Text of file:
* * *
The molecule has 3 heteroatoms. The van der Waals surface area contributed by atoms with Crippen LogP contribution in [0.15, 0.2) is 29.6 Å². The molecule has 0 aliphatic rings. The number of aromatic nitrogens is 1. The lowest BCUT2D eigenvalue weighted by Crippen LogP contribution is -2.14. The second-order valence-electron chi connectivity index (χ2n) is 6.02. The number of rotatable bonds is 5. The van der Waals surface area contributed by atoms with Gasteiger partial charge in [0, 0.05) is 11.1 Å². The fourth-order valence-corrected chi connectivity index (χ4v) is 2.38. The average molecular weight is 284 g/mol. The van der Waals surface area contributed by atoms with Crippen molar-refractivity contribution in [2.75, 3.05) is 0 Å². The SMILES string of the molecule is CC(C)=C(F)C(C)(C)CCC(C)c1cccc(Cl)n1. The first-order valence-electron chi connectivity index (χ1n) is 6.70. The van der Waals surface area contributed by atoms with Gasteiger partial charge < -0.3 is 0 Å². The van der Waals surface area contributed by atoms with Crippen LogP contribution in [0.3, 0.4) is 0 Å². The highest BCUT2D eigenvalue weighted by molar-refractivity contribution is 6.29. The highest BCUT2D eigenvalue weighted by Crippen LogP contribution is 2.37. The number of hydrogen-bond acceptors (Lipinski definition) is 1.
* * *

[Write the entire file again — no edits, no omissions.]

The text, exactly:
The molecule has 3 heteroatoms. The van der Waals surface area contributed by atoms with Crippen LogP contribution in [0.15, 0.2) is 29.6 Å². The molecule has 0 aliphatic rings. The number of aromatic nitrogens is 1. The lowest BCUT2D eigenvalue weighted by Crippen LogP contribution is -2.14. The second-order valence-electron chi connectivity index (χ2n) is 6.02. The number of rotatable bonds is 5. The van der Waals surface area contributed by atoms with Gasteiger partial charge in [0, 0.05) is 11.1 Å². The fourth-order valence-corrected chi connectivity index (χ4v) is 2.38. The average molecular weight is 284 g/mol. The van der Waals surface area contributed by atoms with Crippen molar-refractivity contribution in [2.75, 3.05) is 0 Å². The SMILES string of the molecule is CC(C)=C(F)C(C)(C)CCC(C)c1cccc(Cl)n1. The first-order valence-electron chi connectivity index (χ1n) is 6.70. The van der Waals surface area contributed by atoms with Gasteiger partial charge < -0.3 is 0 Å². The van der Waals surface area contributed by atoms with Crippen LogP contribution in [0.3, 0.4) is 0 Å². The highest BCUT2D eigenvalue weighted by molar-refractivity contribution is 6.29. The highest BCUT2D eigenvalue weighted by Crippen LogP contribution is 2.37. The number of hydrogen-bond acceptors (Lipinski definition) is 1.